International consumer goods conglomerate Unilever has fitted up a shipping container as a “nanofactory” to make basic consumer items such as mayonnaise and skin creams. If it works, the company will make a fleet of the traveling factories that can be quickly rigged up to test new product ideas or shipped on trucks or boats to meet a small-run local or seasonal demand.
Once it arrives at its destination, all the nanofactory needs to begin production is a source of water and a connection to electric power.
Unilever’s first nanofactory is parked in the Netherlands, where it’s turning out 300 tons of cooked bouillon every eight hours.
The container handles the whole process, from taking in raw materials to bottling the final product. 
The equipment is fully digitized, with sensors sending data to a control room while three humans staff the box—two to manage the production line and one to package and remove the final products.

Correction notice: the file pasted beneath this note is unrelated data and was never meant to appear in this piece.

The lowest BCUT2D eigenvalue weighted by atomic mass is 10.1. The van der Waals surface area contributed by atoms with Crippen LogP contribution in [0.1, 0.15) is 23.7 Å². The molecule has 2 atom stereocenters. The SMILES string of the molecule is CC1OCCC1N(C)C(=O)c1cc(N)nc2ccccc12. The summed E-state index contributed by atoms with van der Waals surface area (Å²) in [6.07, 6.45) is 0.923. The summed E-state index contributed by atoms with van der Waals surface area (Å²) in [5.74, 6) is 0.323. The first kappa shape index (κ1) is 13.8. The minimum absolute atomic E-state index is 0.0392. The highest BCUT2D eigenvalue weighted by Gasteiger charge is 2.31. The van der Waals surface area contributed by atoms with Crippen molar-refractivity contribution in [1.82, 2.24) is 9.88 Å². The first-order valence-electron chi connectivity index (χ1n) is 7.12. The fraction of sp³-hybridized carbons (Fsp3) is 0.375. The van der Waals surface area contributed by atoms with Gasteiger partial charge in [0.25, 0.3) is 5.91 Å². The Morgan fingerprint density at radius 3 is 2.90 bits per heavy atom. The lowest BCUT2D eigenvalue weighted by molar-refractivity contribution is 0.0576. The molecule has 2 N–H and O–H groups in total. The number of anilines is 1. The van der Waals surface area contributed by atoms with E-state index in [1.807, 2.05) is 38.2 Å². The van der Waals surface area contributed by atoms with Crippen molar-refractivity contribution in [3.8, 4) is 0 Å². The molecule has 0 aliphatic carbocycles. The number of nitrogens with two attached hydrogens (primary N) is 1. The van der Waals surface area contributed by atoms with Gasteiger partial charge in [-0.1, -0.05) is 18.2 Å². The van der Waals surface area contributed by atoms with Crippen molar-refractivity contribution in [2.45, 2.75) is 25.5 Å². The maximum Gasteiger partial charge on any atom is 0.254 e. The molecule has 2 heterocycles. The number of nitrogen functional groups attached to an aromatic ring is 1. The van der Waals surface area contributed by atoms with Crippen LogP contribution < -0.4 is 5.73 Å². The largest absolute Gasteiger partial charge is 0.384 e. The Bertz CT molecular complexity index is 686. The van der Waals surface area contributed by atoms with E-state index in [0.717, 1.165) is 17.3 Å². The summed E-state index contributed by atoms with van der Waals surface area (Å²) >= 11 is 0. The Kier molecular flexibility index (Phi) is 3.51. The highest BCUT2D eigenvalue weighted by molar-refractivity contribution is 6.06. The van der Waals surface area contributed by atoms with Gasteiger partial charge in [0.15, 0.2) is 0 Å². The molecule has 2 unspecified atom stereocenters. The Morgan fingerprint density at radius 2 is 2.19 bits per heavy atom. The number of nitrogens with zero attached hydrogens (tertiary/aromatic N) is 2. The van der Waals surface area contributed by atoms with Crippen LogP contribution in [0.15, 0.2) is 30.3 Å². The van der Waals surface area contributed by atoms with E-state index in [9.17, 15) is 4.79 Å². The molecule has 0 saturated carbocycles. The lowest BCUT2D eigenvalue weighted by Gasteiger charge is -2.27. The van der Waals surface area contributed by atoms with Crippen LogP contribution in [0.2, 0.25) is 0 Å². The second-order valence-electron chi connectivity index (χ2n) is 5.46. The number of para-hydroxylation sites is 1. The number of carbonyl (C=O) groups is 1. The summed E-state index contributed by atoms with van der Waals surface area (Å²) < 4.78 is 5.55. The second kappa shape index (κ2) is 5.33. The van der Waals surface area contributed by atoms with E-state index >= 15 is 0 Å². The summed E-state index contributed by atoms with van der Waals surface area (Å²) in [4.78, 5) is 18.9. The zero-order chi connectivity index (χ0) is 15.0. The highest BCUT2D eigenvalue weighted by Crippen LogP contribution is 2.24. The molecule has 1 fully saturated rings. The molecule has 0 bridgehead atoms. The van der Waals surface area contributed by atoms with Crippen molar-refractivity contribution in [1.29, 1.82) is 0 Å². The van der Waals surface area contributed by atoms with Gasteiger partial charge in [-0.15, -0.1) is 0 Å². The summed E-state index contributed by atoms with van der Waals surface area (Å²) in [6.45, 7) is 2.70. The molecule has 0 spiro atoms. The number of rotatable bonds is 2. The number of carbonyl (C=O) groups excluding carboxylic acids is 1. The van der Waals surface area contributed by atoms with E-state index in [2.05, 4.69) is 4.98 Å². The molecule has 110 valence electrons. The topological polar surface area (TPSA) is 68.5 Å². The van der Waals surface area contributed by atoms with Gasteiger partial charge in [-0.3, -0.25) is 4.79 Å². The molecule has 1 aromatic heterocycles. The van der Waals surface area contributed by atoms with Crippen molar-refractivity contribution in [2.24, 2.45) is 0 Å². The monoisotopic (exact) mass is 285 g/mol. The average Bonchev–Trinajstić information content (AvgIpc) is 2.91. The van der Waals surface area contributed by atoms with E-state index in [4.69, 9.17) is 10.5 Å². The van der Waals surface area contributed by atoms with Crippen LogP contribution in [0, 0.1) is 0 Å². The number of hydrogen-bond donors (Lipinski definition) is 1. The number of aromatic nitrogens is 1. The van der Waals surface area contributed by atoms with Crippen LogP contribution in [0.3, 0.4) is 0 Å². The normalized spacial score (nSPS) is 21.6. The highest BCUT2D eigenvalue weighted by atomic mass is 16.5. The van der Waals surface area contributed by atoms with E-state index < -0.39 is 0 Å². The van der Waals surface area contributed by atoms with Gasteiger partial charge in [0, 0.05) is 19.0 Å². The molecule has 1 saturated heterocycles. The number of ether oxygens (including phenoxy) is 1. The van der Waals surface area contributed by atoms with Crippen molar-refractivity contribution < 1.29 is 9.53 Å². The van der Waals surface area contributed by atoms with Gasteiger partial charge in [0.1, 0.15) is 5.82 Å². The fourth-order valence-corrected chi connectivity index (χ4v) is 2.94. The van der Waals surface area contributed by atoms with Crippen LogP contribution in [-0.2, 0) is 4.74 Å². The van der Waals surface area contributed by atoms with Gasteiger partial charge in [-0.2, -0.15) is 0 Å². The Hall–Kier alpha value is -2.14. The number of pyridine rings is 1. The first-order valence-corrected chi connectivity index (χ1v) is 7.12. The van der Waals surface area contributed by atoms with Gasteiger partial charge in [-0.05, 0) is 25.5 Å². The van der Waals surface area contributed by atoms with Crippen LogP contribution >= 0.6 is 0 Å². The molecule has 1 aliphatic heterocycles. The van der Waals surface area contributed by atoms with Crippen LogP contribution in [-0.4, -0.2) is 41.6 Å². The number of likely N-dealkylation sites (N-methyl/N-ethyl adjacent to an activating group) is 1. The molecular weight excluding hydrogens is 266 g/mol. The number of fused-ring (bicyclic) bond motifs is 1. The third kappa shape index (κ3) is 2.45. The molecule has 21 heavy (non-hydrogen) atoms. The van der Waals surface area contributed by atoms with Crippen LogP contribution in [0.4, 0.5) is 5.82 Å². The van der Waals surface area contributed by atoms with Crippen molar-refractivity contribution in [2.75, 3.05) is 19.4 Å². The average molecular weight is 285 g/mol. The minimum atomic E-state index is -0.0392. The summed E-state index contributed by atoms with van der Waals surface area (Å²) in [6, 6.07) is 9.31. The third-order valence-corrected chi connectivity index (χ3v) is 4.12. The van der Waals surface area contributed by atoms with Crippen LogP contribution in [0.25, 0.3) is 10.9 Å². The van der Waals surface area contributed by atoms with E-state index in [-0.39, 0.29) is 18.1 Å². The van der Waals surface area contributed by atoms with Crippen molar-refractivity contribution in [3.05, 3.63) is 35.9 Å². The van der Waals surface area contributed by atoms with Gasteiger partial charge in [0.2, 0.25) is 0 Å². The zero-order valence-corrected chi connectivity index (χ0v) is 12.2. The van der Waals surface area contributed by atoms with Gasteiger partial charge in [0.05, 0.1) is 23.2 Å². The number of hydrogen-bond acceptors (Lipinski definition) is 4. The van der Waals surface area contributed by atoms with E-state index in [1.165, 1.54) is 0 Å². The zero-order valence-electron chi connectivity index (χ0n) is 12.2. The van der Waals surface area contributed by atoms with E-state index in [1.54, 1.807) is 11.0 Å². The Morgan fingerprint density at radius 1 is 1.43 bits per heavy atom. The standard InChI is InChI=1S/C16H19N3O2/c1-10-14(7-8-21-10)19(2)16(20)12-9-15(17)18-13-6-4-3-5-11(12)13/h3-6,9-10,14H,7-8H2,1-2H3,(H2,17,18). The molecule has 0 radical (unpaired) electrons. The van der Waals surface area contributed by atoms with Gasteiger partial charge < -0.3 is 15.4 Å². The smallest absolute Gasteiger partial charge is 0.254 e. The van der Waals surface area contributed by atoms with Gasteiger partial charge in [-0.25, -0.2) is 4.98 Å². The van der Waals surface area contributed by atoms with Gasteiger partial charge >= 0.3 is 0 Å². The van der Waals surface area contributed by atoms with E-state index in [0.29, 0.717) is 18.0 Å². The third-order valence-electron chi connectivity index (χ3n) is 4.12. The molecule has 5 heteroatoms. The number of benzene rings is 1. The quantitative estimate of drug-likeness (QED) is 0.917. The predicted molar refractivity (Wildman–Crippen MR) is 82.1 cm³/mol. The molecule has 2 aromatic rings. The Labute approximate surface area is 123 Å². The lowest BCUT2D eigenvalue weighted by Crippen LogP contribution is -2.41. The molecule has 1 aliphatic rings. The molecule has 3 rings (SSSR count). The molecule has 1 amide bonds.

A portable factory that can be loaded on a ship or flatbed truck is also a nimble factory, the company points out: unique demands in specific markets could be met quickly, using locally-sourced ingredients or materials so time isn’t lost and fuel isn’t wasted shipping in supplies from far away.
In addition to having its own fleet of nanofactories, Unilever is considering selling or leasing them to others, including start-ups and entrepreneurs.
TRENDPOST: Unilever is piloting a new facet in the concept of customized mass manufacturing—one company with nanofactories spread around the world, using local ingredients to make ice cream in the summer and canned soup in the winter, for example.
Instead of consumers across the country taking what a faraway factory makes, consumers could, in effect, tell the manufacturer what to do, such as make yogurt with milk from local dairies and fruit from nearby orchards.
Ultimately, a supermarket could have its own nanofactory to make popular local or regional favorites in season.

Unilever’s prototype nanofactory.
Photo credit: Unilever

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